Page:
There are excellent opportunities for pelagic birding as we approach the Chatham Islands’ archipelago. In particular, we will look out for the Chatham Island Petrel, and in the past we have observed the very rare Chatham Island Taiko in this area too. Endemic to the Chatham Islands, the Chatham Island Taiko – also known as the Magenta Petrel – is among New Zealand’s most endangered species. It is one of the world’s rarest seabirds with a population estimated at less than 150. This afternoon we plan to cruise around the spectacular basalt outcrop of Pyramid Rock, south of Pitt Island – the only breeding place of the Chatham Island Albatross. Landings are not possible (nor practical – a fact you will appreciate when you see it) but great views of birds can be had from the ship and there will also be hundreds of birds following behind.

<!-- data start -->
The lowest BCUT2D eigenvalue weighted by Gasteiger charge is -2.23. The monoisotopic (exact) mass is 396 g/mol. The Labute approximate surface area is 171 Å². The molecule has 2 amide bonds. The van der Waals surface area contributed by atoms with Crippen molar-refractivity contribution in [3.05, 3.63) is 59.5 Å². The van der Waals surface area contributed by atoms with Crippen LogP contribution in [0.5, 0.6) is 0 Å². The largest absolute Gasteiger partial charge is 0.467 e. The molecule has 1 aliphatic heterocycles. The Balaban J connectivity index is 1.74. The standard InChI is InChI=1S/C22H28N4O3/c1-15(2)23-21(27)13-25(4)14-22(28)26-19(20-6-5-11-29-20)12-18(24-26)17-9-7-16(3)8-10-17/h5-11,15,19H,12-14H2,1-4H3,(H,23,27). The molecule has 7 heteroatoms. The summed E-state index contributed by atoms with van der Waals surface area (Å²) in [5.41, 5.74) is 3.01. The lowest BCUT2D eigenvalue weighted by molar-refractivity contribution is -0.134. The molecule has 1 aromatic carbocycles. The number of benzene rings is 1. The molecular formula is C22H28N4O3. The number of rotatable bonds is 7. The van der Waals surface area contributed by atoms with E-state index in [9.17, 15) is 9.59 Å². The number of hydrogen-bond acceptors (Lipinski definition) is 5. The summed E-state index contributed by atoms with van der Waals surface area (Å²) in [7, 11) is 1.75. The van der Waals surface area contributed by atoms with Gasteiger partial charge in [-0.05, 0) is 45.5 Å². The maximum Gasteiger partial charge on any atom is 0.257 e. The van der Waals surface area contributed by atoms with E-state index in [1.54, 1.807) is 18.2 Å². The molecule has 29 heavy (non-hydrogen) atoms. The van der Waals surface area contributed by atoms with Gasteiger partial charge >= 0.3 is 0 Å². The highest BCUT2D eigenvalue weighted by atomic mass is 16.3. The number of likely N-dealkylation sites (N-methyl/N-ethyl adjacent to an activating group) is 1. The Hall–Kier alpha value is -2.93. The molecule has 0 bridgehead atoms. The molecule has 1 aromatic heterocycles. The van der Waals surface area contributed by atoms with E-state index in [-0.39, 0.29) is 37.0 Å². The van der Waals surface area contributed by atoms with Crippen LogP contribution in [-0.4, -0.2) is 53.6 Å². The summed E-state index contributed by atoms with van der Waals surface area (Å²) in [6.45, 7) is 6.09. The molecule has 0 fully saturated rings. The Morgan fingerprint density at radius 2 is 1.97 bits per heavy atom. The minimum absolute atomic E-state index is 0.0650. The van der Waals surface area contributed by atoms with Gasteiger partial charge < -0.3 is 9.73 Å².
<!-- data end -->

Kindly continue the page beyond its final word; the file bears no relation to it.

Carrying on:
We have three days to explore here and have worked closely with the Chatham Island people to create a varied programme ensuring a greater appreciation and exploration of these islands, however the daily itinerary will be determined by weather and sea conditions. Consisting of one large island and numerous smaller islands and rocky islets, only two islands of the Chatham Islands’ archipelago are inhabited. They represent New Zealand’s eastern most territory and were originally settled by East Polynesians (either directly or via New Zealand as the evidence supports some contact there) in the 1400s. Their geographic isolation saw them develop their own distinct culture. In the 1770s Europeans discovered the islands with sealers and settlers following. In the 1830s New Zealand Maori invaded the islands, killing and enslaving many of the indigenous Moriori people. The impact of the original settlers, the European and later the Maori on the native flora and fauna was disastrous. Introduced animals, hunting, fires and land clearing wiped out many species of endemic birds. Fortunately a number survived on the offshore islands in the archipelago. With a new generation of Chatham Island people there has come a new awareness and a willingness to be part of a concerted conservation effort. A number of private reserves have been established on the main Chatham Island; a lot of replanting has taken place and predator control initiatives have been instigated. We hope to experience some these firsthand during our time on the main island. We expect to visit the Awatotara Valley, one of the original private reserves where there is a very good chance to see the endemic Chatham Island Pigeon, Chatham Island Warbler and Tui. The pigeon was close to extinction, though now supports a healthy population. Travelling by local bus, the road takes us through developed farmland where we will undoubtedly see numerous introduced species and the Weka. There will also be an opportunity to continue further south to the Tuku River and Taiko Town where you will be able to learn about the discovery and conservation work done on the Chatham Island Taiko, one of the world’s most endangered seabirds. During our time here we also hope to Zodiac cruise South East Island, arguably one of the world’s greatest nature reserves. While landings are not permitted, we can expect good views of the world’s rarest wader the endemic New Zealand Shore Plover, and Chatham Island Oystercatcher. We should also see the Pitt Island Shag which nests on the island. At Pitt Island, spectacular scenery waits at this jewel in the Chatham Islands’ crown. The easternmost inhabited island in New Zealand, it is situated approximately 22 kilometres south-east of the main Chatham Island. Named ‘Rangihaute’ by the Moriori, it is separated from the main island by Pitt Strait and is officially the first inhabited place on Earth to be greeted by the sun each day. Situated to the west of Pitt Island, Mangere Island is one of only two sites in the world where the Black Robin (once the world’s rarest bird) are found. We will hear the story of how this endemic species was rescued from the brink of extinction in the 1970s when the total population consisted of just six birds. The recovery of this little bird is a remarkable tale of persistence, passion, courage and a little luck. Also on Mangere and Little Mangere Islands is the Forbes’ Parakeet (aka the Chatham Parakeet). This rare parakeet is endemic to the Chatham Islands, where it is confined to these tiny islands.